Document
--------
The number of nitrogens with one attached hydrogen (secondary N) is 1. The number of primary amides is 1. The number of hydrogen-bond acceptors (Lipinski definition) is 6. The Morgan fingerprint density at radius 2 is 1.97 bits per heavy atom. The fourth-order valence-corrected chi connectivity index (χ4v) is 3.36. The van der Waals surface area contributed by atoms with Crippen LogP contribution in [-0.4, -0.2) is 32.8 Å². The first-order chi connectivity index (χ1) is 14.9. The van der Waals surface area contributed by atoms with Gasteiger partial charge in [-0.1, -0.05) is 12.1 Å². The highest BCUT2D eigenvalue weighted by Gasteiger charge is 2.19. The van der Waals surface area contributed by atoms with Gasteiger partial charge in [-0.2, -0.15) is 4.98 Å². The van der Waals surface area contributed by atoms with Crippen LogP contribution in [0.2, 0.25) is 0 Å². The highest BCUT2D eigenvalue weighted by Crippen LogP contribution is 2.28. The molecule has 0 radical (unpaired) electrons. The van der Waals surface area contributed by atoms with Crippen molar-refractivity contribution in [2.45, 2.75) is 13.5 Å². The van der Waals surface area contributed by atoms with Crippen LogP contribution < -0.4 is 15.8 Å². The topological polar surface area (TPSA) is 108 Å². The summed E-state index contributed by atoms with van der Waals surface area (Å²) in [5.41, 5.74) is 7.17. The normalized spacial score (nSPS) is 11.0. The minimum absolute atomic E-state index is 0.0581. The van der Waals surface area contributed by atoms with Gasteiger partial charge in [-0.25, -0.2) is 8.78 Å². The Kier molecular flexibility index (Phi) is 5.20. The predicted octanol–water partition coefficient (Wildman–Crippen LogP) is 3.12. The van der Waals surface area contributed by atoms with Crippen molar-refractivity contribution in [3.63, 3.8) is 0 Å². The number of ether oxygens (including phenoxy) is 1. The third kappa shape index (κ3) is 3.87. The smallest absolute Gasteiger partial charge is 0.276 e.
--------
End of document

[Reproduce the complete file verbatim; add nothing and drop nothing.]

The number of nitrogens with one attached hydrogen (secondary N) is 1. The number of primary amides is 1. The number of hydrogen-bond acceptors (Lipinski definition) is 6. The Morgan fingerprint density at radius 2 is 1.97 bits per heavy atom. The fourth-order valence-corrected chi connectivity index (χ4v) is 3.36. The van der Waals surface area contributed by atoms with Crippen LogP contribution in [-0.4, -0.2) is 32.8 Å². The first-order chi connectivity index (χ1) is 14.9. The van der Waals surface area contributed by atoms with Gasteiger partial charge in [-0.1, -0.05) is 12.1 Å². The highest BCUT2D eigenvalue weighted by Gasteiger charge is 2.19. The van der Waals surface area contributed by atoms with Gasteiger partial charge in [-0.2, -0.15) is 4.98 Å². The van der Waals surface area contributed by atoms with Crippen LogP contribution in [0.2, 0.25) is 0 Å². The highest BCUT2D eigenvalue weighted by Crippen LogP contribution is 2.28. The molecule has 0 radical (unpaired) electrons. The van der Waals surface area contributed by atoms with Crippen molar-refractivity contribution in [2.45, 2.75) is 13.5 Å². The van der Waals surface area contributed by atoms with Crippen LogP contribution < -0.4 is 15.8 Å². The topological polar surface area (TPSA) is 108 Å². The summed E-state index contributed by atoms with van der Waals surface area (Å²) in [5.41, 5.74) is 7.17. The normalized spacial score (nSPS) is 11.0. The minimum absolute atomic E-state index is 0.0581. The van der Waals surface area contributed by atoms with Gasteiger partial charge in [-0.25, -0.2) is 8.78 Å². The Kier molecular flexibility index (Phi) is 5.20. The predicted octanol–water partition coefficient (Wildman–Crippen LogP) is 3.12. The van der Waals surface area contributed by atoms with Crippen molar-refractivity contribution in [3.63, 3.8) is 0 Å². The number of ether oxygens (including phenoxy) is 1. The third kappa shape index (κ3) is 3.87. The smallest absolute Gasteiger partial charge is 0.276 e.